Every living organism needs to sleep. It doesn’t really matter where or what time sleep will come, the important thing is that there should be a period in a day when your dog is able to rest its tired body, shut off anything not essential to its survival, and begin repairing and replenishing tissues and hormones. Unfortunately, if your pooch is also as insomniac as you are, it won’t be able to feel refreshed. More importantly, it will not be able to produce all of those natural substances that are synthesized only when the dog is asleep. Insomnia is robbing your dog of invaluable opportunity to really grow and develop. Thankfully, melatonin can help by switching the body’s natural body clock and set it to sleep mode.
- Minimizes the severity of Cushing’s disease in dogs
While not all dogs will have Cushing’s disease, those that do will greatly benefit from melatonin. This substance can reduce the severity of Cushingoid symptoms which typically includes hypertension, weight gain, irritability, fatigue, insomnia, depression, weak bones, easy bruising, and impaired immunity, among others.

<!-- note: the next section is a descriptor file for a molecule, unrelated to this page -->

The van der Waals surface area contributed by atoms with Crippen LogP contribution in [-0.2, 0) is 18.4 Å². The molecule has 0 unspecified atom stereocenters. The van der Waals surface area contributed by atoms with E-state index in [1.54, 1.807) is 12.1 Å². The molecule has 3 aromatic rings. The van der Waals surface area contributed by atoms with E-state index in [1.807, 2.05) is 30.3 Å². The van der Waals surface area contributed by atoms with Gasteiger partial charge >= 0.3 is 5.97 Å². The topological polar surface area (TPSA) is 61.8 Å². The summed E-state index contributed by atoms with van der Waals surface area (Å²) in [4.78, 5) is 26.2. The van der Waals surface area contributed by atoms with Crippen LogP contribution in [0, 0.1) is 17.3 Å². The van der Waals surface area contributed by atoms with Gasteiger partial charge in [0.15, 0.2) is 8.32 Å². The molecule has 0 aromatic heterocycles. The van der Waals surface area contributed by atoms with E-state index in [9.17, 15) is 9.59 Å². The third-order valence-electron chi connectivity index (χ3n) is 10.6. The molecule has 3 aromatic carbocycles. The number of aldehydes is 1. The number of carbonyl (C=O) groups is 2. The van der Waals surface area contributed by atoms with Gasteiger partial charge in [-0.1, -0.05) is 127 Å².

- Prevents patchy seasonal hair loss
Unless you have a Chinese Crested breed, having a dog with balding hair simply isn’t nice to look at. You might even be frowned upon by other dog owners since balding is often a sign of poor nutrition in dogs, leading some to believe that you’re not taking care of your pooch. While it is only seasonal, at least you will feel a lot better knowing that your pooch doesn’t have to go through the balding process anymore. Perhaps even more important is what other people will say, or will not say, to you for having a dog that has complete hair.
How Melatonin Works
Discussing in detail the actual mechanism of action of melatonin will take us an entire book. So, without really going into a lot of technical detail, we will try to explain it in simpler terms.